Monday, February 2, 2009

Roubo Bench - part 1: the beginning

So I finally started getting back into woodworking again and one of the first things I wanted to do was to replace my old bench. What I'm using now I built when I was still back up in Michigan and it's worth describing the bench, what's good about it and what just doesn't work. It's not like we ever need an excuse to build a better bench than what we have, but it does take some extra motivation to move from "thinking about" to actually doing.

The first bench I built was actually based on the idea of doing home fix-it work. It's tall, solidly build out of construction lumber with a top made from layered fiberboard with a hard-board top. It's screwed together and has a peg-board back. Typical tinkering kind of bench. It's in the garage is works beautifully for this purpose. It was while I was looking into how to design and build this bench that I discovered the world of woodworking and got hooked.

I then looked into how to build a woodworking bench. In many ways I lucked into doing many things right, while what I got wrong hasn't been a huge handicap.

What I did right.
I built it to a good height, it holds boards well for end and edge planing with the front vise and a series of holes in the broad front skirt for use with wooden pegs to hold boards for edge planing. It's pretty heavy and doesn't rack too badly. I also made the top co-planer with all of the sides which was better than a dining-room-table-like overhang. Believe me, you don't want the overhang.

What I did wrong.
There's no good way to work the faces of boards. I did improvise a planing stop and have a cheap holdfast so I can do some of that work, but it doesn't work that well. The front vise was not the greatest and is limited for dovetailing and is prone to wracking. But the biggest problem comes from its construction, and my skills at the time.

Let's first look at what it's made of.

I went to the local (Ann Arbor, MI) recycling place and found two old solid-core doors. These were small doors probably for a set of built-in supply cabinets. They were about 5 1/2 feet tall, oak core with walnut veneer. They came with door hardware and little brass label holders. I first took off the hardware, cut the doors to 5 feet (a little raggedy as well) and then built a frame for them out of 2-by construction hardware. I found some 4x4 post legs and notched them at the top and then screwed together the top frame, screwed cleats to the inside and dropped in the doors.

I never squared the rounded edges of the construction lumber, I didn't get the dimensions quite right and as a result the doors sit a little proud, about 1/16", of the surrounding frame, and the gaps between the doors and the frame, about 1/16" - 1/8" are just a trap for shavings and dust.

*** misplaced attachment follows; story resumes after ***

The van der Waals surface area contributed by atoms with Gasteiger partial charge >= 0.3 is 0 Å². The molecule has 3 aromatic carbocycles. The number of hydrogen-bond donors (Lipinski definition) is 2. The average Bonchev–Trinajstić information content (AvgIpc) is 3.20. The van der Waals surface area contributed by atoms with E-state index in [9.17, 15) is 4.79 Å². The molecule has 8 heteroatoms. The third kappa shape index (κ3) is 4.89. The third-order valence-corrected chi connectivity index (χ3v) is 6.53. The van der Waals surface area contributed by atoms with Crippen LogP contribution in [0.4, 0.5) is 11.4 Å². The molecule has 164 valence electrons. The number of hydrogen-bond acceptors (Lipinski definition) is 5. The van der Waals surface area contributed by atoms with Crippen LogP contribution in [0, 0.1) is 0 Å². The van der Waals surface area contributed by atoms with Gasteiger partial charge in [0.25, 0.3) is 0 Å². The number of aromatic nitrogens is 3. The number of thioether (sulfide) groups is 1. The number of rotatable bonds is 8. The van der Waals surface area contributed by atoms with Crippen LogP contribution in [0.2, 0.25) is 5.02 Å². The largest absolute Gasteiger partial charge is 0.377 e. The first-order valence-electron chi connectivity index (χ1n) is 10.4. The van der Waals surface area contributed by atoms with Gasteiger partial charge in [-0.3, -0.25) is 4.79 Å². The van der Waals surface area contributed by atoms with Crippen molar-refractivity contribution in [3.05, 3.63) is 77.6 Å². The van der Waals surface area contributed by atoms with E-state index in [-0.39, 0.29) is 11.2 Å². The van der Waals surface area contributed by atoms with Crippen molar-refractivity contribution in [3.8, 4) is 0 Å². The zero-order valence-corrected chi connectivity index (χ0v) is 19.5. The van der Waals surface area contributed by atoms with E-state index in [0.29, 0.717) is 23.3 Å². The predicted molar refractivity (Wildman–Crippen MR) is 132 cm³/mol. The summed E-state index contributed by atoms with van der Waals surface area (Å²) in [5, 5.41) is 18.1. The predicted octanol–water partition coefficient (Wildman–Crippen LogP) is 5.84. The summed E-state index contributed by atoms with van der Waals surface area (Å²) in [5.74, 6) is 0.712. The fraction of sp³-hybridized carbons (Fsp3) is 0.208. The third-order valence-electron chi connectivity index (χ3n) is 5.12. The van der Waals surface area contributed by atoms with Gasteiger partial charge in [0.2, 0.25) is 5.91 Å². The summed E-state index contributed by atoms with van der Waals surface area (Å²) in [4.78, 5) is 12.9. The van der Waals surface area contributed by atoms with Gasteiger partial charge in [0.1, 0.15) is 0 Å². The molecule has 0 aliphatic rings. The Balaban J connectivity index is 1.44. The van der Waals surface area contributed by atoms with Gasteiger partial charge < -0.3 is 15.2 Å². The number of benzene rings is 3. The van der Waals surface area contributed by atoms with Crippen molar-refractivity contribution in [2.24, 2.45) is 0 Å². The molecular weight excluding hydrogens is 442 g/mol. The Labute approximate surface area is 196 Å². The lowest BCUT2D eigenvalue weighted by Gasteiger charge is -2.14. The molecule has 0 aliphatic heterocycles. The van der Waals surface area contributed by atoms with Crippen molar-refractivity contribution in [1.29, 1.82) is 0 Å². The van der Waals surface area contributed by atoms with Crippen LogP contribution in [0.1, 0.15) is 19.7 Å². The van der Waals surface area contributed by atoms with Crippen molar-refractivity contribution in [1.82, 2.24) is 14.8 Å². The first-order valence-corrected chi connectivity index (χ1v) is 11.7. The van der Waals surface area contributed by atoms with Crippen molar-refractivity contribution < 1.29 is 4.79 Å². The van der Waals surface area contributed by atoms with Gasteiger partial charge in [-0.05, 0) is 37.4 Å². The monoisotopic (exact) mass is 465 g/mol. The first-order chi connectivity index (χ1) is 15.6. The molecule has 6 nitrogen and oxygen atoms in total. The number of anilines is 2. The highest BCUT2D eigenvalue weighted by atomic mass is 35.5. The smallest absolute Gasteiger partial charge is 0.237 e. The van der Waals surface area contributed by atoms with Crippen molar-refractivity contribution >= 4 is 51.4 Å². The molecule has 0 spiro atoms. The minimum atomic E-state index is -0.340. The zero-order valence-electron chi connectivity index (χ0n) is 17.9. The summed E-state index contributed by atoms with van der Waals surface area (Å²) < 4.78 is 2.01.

I also have discovered the short-comings of a wide apron skirt, you can't clamp well to the top. It just doesn't work well to clamp to the edge of the skirt and the 10" skirt is too wide to clamp around it.

Add to that the lack of a tail vise, the rough chop in my existing vise (an off-cut of the 2x10 from the skirt) and it's a barely functional ugly bench. I'm still fond of it in a way as we've been through a lot together. It comes apart and moves easily, but only by unscrewing the huge screws that hold it together.

I really, really needed something that allows me to work to the level I want to achieve. I need heavy, I need the ability to easily work end, edge and face, and I need flat with good clamping surface.

I began to look around for bench ideas. Scott Landis's book was an obvious source and gave me lots of shaker bench envy. I then stumbled across Chris Schwarz's book at a big book store. As soon as I started to read it, the scales fell from my eyes.

The book is clearly laid out, it describes the reasons behind why benches look the way they do, and what the real needs are for a workbench. It then discusses two possible approaches to a workbench with detailed designs and descriptions on how to build the benches.

I read the book cover-to-cover and just knew the Roubo bench was the one for me.

I played around with drawings in Visio (I know, how lame, get with the sketch-up program already, I'm working on it in my copious free time) and got an idea of dimensions based on my limited shop space.

It's pretty much like Schwarz's design in the book including a wagon vise. The dimensions will be:

32" high
24" wide
60" long
Top: 4" thick
Legs: 5" x 5"
short strechers: 3" x 2"
long stretchers: 3" x 3"
Legs mortised into top

Some of the details of the design I've been working on as I go along. I'll share those in the detailed descriptions of each part.

I went to get the wood and decided to go all out and get maple. I found a good deal on soft maple and when I went to order it they told me their soft maple in the dimensions for the top was just not very good quality so they'd cut me a deal on hard maple for the 4"-thick top. Needless to say, I jump at the chance.

So, I purchased the lumber and drove home with a car full of wood and a song in my heart ready to begin.

Next, where to start?


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